The latest figures from the Australian Bureau of Statistics (ABS) showed an unexpected upswing in the number of residential building approvals in February.
According to ABS, the total number of dwelling units approved for construction went up by 19.1%, boosted by the 62.4% increase in multi-unit approvals. On the other hand, permits for detached homes declined by 3.6%.
Maree Kilroy, an economic analyst at BIS Oxford Economics, said that despite the overall growth in approvals, the number of detached homes given the green light has already fallen below the historical average for the past 35 years.
"Apartment approvals in New South Wales and Victoria drove the positive figure, but this is an expected blip given the lumpy nature of the high-density sector," she said.
Housing Industry Association chief economist Tim Reardon said there remains a significant volume of apartment construction in the pipeline this year.
“The market cooled in the second half of 2018 on the back of the credit squeeze as dwelling prices corrected, adversely impacting market confidence. These results are an encouraging sign that this downturn will remain modest relative to historical comparisons," he said.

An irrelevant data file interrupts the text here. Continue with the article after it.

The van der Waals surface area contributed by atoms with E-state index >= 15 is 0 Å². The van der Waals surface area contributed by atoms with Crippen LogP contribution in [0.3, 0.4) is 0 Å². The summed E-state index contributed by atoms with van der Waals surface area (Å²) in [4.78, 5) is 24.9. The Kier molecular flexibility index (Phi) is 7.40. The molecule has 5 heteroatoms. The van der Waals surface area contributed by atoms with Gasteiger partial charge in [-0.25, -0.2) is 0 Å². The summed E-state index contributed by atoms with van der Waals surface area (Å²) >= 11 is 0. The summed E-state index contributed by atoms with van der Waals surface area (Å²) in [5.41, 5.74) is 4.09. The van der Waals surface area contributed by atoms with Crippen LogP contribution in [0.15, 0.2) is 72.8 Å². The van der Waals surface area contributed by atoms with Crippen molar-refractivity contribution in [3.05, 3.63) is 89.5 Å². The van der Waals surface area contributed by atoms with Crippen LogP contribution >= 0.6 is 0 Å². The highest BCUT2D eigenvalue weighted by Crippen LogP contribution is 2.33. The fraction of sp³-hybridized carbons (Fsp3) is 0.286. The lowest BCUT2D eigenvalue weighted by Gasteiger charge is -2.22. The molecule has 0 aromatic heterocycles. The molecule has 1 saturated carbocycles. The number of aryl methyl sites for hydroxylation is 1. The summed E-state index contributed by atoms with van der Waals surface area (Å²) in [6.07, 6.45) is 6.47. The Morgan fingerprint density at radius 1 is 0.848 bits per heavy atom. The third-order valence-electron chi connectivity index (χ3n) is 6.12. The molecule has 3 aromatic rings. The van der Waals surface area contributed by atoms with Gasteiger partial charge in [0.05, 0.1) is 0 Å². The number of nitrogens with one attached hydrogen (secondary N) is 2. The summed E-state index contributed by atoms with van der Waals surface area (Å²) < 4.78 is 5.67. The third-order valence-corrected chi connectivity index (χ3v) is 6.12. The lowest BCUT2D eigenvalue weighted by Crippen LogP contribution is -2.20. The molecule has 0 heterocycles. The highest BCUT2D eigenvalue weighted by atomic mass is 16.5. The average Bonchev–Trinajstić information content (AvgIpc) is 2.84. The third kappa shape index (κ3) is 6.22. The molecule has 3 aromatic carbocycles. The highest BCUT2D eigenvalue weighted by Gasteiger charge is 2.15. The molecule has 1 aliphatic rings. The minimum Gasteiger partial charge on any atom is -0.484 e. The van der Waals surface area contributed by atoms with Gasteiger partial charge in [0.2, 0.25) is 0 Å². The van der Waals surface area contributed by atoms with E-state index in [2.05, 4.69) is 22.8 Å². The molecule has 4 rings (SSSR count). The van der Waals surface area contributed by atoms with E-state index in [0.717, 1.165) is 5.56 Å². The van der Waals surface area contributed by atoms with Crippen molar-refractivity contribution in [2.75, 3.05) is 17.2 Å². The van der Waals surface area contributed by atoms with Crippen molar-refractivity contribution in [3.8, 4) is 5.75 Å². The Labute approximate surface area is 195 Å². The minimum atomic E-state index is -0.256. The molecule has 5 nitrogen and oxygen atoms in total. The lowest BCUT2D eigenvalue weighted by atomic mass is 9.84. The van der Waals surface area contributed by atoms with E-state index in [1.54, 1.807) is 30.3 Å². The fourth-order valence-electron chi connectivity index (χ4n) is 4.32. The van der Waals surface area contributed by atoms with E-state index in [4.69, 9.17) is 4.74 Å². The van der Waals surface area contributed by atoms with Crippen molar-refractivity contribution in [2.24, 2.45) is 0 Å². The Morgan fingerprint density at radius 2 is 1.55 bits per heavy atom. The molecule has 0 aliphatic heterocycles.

The seasonally-adjusted growth in dwelling approvals was driven by Victoria, which recorded a 37.3% increase in building permits. It was followed by New South Wales (25.2%), South Australia (6.8%), and Queensland (3.4%). All remaining states reported declines in building approvals, with Tasmania (13.6%) being the worst hit.
In an ABC News report, Citigroup senior economist Josh Williamson said the unexpected growth is just a flash in the pan and does not signify anything new in the market.
"The February data does not mark the start of a new wave of investment. We expect the downward trend in approvals to resume, which could see dwelling starts decline from around 225,000 last year to 185,000 this year, or potentially lower," he said.